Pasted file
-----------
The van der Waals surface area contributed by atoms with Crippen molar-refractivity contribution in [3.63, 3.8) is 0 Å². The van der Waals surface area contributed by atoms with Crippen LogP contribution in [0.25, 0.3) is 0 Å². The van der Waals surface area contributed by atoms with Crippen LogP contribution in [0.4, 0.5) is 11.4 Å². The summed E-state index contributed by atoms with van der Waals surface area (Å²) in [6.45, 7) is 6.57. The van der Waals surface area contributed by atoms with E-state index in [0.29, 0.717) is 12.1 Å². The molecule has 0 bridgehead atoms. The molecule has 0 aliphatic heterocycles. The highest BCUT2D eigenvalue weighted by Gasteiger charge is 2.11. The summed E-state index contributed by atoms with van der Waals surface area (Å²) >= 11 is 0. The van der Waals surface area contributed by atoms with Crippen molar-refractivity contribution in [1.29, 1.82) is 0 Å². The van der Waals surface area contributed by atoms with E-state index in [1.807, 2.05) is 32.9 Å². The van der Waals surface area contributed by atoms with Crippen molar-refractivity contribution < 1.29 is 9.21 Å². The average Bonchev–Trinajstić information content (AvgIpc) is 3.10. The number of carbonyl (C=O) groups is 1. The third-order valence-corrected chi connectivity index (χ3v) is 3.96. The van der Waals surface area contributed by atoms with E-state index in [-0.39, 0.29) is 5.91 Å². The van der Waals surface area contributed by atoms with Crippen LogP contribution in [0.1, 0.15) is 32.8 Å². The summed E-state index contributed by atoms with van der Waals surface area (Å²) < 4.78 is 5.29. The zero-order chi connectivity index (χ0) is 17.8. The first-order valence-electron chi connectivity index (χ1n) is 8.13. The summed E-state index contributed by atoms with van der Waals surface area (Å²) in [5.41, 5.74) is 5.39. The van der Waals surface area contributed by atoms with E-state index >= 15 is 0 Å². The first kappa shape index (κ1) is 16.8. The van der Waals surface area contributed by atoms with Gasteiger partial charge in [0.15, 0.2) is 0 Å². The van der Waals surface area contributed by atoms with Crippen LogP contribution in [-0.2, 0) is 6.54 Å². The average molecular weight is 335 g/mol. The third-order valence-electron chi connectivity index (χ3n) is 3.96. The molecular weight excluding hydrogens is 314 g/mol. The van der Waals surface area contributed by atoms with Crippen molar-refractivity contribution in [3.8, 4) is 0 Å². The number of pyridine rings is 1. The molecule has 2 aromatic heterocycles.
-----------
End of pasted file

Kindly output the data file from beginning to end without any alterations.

The van der Waals surface area contributed by atoms with Crippen molar-refractivity contribution in [3.63, 3.8) is 0 Å². The van der Waals surface area contributed by atoms with Crippen LogP contribution in [0.25, 0.3) is 0 Å². The van der Waals surface area contributed by atoms with Crippen LogP contribution in [0.4, 0.5) is 11.4 Å². The summed E-state index contributed by atoms with van der Waals surface area (Å²) in [6.45, 7) is 6.57. The van der Waals surface area contributed by atoms with E-state index in [0.29, 0.717) is 12.1 Å². The molecule has 0 bridgehead atoms. The molecule has 0 aliphatic heterocycles. The highest BCUT2D eigenvalue weighted by Gasteiger charge is 2.11. The summed E-state index contributed by atoms with van der Waals surface area (Å²) >= 11 is 0. The van der Waals surface area contributed by atoms with Crippen molar-refractivity contribution in [1.29, 1.82) is 0 Å². The van der Waals surface area contributed by atoms with E-state index in [1.807, 2.05) is 32.9 Å². The van der Waals surface area contributed by atoms with Crippen molar-refractivity contribution < 1.29 is 9.21 Å². The average Bonchev–Trinajstić information content (AvgIpc) is 3.10. The number of carbonyl (C=O) groups is 1. The third-order valence-corrected chi connectivity index (χ3v) is 3.96. The van der Waals surface area contributed by atoms with E-state index in [-0.39, 0.29) is 5.91 Å². The van der Waals surface area contributed by atoms with Crippen LogP contribution in [0.1, 0.15) is 32.8 Å². The summed E-state index contributed by atoms with van der Waals surface area (Å²) < 4.78 is 5.29. The zero-order chi connectivity index (χ0) is 17.8. The first-order valence-electron chi connectivity index (χ1n) is 8.13. The summed E-state index contributed by atoms with van der Waals surface area (Å²) in [5.41, 5.74) is 5.39. The van der Waals surface area contributed by atoms with E-state index >= 15 is 0 Å². The first kappa shape index (κ1) is 16.8. The van der Waals surface area contributed by atoms with Gasteiger partial charge in [0.15, 0.2) is 0 Å². The van der Waals surface area contributed by atoms with Crippen LogP contribution in [-0.2, 0) is 6.54 Å². The average molecular weight is 335 g/mol. The third-order valence-electron chi connectivity index (χ3n) is 3.96. The molecular weight excluding hydrogens is 314 g/mol. The van der Waals surface area contributed by atoms with Crippen molar-refractivity contribution in [3.8, 4) is 0 Å². The number of pyridine rings is 1. The molecule has 2 aromatic heterocycles.